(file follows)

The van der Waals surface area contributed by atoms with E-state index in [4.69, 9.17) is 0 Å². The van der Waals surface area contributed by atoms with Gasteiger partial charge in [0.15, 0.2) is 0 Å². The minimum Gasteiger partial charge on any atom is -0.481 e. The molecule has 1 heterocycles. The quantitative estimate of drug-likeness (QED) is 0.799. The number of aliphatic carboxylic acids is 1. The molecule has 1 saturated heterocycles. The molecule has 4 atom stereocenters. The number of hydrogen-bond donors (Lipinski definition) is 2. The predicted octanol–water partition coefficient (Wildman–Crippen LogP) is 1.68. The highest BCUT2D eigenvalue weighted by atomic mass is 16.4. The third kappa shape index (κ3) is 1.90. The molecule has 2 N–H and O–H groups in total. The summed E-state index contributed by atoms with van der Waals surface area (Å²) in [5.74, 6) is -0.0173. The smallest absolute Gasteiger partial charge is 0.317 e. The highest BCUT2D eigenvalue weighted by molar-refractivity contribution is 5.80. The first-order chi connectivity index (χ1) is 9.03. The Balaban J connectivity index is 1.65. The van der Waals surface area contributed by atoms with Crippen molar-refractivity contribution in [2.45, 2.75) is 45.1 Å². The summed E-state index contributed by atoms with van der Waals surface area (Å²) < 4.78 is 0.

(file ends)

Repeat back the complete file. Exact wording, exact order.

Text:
The van der Waals surface area contributed by atoms with E-state index in [4.69, 9.17) is 0 Å². The van der Waals surface area contributed by atoms with Gasteiger partial charge in [0.15, 0.2) is 0 Å². The minimum Gasteiger partial charge on any atom is -0.481 e. The molecule has 1 heterocycles. The quantitative estimate of drug-likeness (QED) is 0.799. The number of aliphatic carboxylic acids is 1. The molecule has 1 saturated heterocycles. The molecule has 4 atom stereocenters. The number of hydrogen-bond donors (Lipinski definition) is 2. The predicted octanol–water partition coefficient (Wildman–Crippen LogP) is 1.68. The highest BCUT2D eigenvalue weighted by atomic mass is 16.4. The third kappa shape index (κ3) is 1.90. The molecule has 2 N–H and O–H groups in total. The summed E-state index contributed by atoms with van der Waals surface area (Å²) in [5.74, 6) is -0.0173. The smallest absolute Gasteiger partial charge is 0.317 e. The highest BCUT2D eigenvalue weighted by molar-refractivity contribution is 5.80. The first-order chi connectivity index (χ1) is 9.03. The Balaban J connectivity index is 1.65. The van der Waals surface area contributed by atoms with Crippen molar-refractivity contribution in [2.45, 2.75) is 45.1 Å². The summed E-state index contributed by atoms with van der Waals surface area (Å²) < 4.78 is 0.